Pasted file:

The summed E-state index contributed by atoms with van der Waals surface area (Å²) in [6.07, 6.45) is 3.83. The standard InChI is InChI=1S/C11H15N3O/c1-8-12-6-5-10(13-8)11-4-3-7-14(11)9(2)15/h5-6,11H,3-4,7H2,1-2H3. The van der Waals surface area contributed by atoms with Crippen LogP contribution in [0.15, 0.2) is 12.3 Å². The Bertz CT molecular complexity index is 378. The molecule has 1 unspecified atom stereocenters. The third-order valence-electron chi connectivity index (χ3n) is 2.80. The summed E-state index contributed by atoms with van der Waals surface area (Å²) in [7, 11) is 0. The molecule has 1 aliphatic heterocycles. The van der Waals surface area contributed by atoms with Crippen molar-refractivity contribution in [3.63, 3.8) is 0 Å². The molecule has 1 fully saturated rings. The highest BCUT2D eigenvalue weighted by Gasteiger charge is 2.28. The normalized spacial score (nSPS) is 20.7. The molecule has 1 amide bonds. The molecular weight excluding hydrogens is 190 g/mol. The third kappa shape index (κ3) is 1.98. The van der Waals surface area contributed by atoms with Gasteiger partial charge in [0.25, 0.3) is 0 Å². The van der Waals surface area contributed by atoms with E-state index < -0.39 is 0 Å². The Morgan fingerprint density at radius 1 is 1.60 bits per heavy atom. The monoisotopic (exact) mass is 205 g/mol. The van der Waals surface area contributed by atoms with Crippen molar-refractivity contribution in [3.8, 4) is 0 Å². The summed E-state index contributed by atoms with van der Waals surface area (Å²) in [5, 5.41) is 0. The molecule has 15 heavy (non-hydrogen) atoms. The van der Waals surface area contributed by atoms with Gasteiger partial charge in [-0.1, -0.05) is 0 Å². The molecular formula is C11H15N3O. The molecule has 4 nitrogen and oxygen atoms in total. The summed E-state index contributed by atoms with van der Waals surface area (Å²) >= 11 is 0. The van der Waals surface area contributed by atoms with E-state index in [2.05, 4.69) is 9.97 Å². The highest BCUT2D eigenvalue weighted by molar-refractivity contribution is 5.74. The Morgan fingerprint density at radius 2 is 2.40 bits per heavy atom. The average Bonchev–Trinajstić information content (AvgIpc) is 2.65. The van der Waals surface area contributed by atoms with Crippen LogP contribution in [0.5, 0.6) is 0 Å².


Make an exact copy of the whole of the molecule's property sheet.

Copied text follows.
The summed E-state index contributed by atoms with van der Waals surface area (Å²) in [6.07, 6.45) is 3.83. The standard InChI is InChI=1S/C11H15N3O/c1-8-12-6-5-10(13-8)11-4-3-7-14(11)9(2)15/h5-6,11H,3-4,7H2,1-2H3. The van der Waals surface area contributed by atoms with Crippen LogP contribution in [0.15, 0.2) is 12.3 Å². The Bertz CT molecular complexity index is 378. The molecule has 1 unspecified atom stereocenters. The third-order valence-electron chi connectivity index (χ3n) is 2.80. The summed E-state index contributed by atoms with van der Waals surface area (Å²) in [7, 11) is 0. The molecule has 1 aliphatic heterocycles. The van der Waals surface area contributed by atoms with Crippen molar-refractivity contribution in [3.63, 3.8) is 0 Å². The molecule has 1 fully saturated rings. The highest BCUT2D eigenvalue weighted by Gasteiger charge is 2.28. The normalized spacial score (nSPS) is 20.7. The molecule has 1 amide bonds. The molecular weight excluding hydrogens is 190 g/mol. The third kappa shape index (κ3) is 1.98. The van der Waals surface area contributed by atoms with Gasteiger partial charge in [0.25, 0.3) is 0 Å². The van der Waals surface area contributed by atoms with E-state index < -0.39 is 0 Å². The Morgan fingerprint density at radius 1 is 1.60 bits per heavy atom. The monoisotopic (exact) mass is 205 g/mol. The van der Waals surface area contributed by atoms with Crippen molar-refractivity contribution in [3.8, 4) is 0 Å². The summed E-state index contributed by atoms with van der Waals surface area (Å²) in [5, 5.41) is 0. The molecule has 15 heavy (non-hydrogen) atoms. The van der Waals surface area contributed by atoms with Gasteiger partial charge in [-0.1, -0.05) is 0 Å². The molecular formula is C11H15N3O. The molecule has 4 nitrogen and oxygen atoms in total. The summed E-state index contributed by atoms with van der Waals surface area (Å²) >= 11 is 0. The van der Waals surface area contributed by atoms with E-state index in [2.05, 4.69) is 9.97 Å². The highest BCUT2D eigenvalue weighted by molar-refractivity contribution is 5.74. The Morgan fingerprint density at radius 2 is 2.40 bits per heavy atom. The average Bonchev–Trinajstić information content (AvgIpc) is 2.65. The van der Waals surface area contributed by atoms with Crippen LogP contribution in [0.5, 0.6) is 0 Å².